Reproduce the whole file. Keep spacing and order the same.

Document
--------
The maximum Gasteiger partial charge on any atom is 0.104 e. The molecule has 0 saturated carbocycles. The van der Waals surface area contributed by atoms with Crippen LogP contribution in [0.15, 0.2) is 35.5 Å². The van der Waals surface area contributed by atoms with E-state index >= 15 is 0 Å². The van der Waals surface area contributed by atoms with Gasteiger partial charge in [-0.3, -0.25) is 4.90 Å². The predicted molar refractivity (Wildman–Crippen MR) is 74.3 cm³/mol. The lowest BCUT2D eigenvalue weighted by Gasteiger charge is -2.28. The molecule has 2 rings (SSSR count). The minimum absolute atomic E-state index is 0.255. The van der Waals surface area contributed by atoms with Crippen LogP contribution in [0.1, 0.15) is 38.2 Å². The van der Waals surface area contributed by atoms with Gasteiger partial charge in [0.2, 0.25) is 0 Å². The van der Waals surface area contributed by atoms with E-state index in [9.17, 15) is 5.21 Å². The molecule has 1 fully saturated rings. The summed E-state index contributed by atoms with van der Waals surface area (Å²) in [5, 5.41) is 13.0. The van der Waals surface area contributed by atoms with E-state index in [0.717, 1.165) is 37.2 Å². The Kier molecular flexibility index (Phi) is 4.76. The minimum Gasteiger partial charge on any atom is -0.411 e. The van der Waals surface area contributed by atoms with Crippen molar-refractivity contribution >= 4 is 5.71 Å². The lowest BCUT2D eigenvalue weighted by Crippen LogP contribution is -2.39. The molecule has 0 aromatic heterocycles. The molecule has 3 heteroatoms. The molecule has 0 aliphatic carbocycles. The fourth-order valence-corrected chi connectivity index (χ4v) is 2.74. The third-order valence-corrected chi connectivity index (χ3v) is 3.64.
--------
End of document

The maximum Gasteiger partial charge on any atom is 0.104 e. The molecule has 0 saturated carbocycles. The van der Waals surface area contributed by atoms with Crippen LogP contribution in [0.15, 0.2) is 35.5 Å². The van der Waals surface area contributed by atoms with E-state index >= 15 is 0 Å². The van der Waals surface area contributed by atoms with Gasteiger partial charge in [-0.3, -0.25) is 4.90 Å². The predicted molar refractivity (Wildman–Crippen MR) is 74.3 cm³/mol. The lowest BCUT2D eigenvalue weighted by Gasteiger charge is -2.28. The molecule has 2 rings (SSSR count). The minimum absolute atomic E-state index is 0.255. The van der Waals surface area contributed by atoms with Crippen LogP contribution in [0.1, 0.15) is 38.2 Å². The van der Waals surface area contributed by atoms with Gasteiger partial charge in [0.2, 0.25) is 0 Å². The van der Waals surface area contributed by atoms with E-state index in [9.17, 15) is 5.21 Å². The molecule has 1 fully saturated rings. The summed E-state index contributed by atoms with van der Waals surface area (Å²) in [5, 5.41) is 13.0. The van der Waals surface area contributed by atoms with E-state index in [0.717, 1.165) is 37.2 Å². The Kier molecular flexibility index (Phi) is 4.76. The minimum Gasteiger partial charge on any atom is -0.411 e. The van der Waals surface area contributed by atoms with Crippen molar-refractivity contribution >= 4 is 5.71 Å². The lowest BCUT2D eigenvalue weighted by Crippen LogP contribution is -2.39. The molecule has 0 aromatic heterocycles. The molecule has 3 heteroatoms. The molecule has 0 aliphatic carbocycles. The fourth-order valence-corrected chi connectivity index (χ4v) is 2.74. The third-order valence-corrected chi connectivity index (χ3v) is 3.64.